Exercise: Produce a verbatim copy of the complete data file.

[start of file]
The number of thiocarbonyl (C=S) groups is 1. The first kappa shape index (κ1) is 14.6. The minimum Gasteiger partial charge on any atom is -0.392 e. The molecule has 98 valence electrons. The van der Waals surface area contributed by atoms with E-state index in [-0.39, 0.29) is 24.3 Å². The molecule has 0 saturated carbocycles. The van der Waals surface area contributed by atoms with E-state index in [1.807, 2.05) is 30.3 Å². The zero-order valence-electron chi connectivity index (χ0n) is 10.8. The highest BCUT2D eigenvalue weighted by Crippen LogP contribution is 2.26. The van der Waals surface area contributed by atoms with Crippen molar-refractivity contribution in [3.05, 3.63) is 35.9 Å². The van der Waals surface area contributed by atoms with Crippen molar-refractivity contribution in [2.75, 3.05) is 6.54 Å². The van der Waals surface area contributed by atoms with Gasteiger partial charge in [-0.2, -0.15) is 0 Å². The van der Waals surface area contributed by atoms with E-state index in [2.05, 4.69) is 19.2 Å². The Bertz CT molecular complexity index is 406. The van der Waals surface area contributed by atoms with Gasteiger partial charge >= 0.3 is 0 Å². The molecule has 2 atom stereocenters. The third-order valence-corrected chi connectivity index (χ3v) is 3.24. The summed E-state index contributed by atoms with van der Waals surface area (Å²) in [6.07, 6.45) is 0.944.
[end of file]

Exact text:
The number of thiocarbonyl (C=S) groups is 1. The first kappa shape index (κ1) is 14.6. The minimum Gasteiger partial charge on any atom is -0.392 e. The molecule has 98 valence electrons. The van der Waals surface area contributed by atoms with E-state index in [-0.39, 0.29) is 24.3 Å². The molecule has 0 saturated carbocycles. The van der Waals surface area contributed by atoms with E-state index in [1.807, 2.05) is 30.3 Å². The zero-order valence-electron chi connectivity index (χ0n) is 10.8. The highest BCUT2D eigenvalue weighted by Crippen LogP contribution is 2.26. The van der Waals surface area contributed by atoms with Crippen molar-refractivity contribution in [3.05, 3.63) is 35.9 Å². The van der Waals surface area contributed by atoms with Crippen molar-refractivity contribution in [2.75, 3.05) is 6.54 Å². The van der Waals surface area contributed by atoms with Gasteiger partial charge in [-0.2, -0.15) is 0 Å². The van der Waals surface area contributed by atoms with E-state index in [2.05, 4.69) is 19.2 Å². The Bertz CT molecular complexity index is 406. The van der Waals surface area contributed by atoms with Gasteiger partial charge >= 0.3 is 0 Å². The molecule has 2 atom stereocenters. The third-order valence-corrected chi connectivity index (χ3v) is 3.24. The summed E-state index contributed by atoms with van der Waals surface area (Å²) in [6.07, 6.45) is 0.944.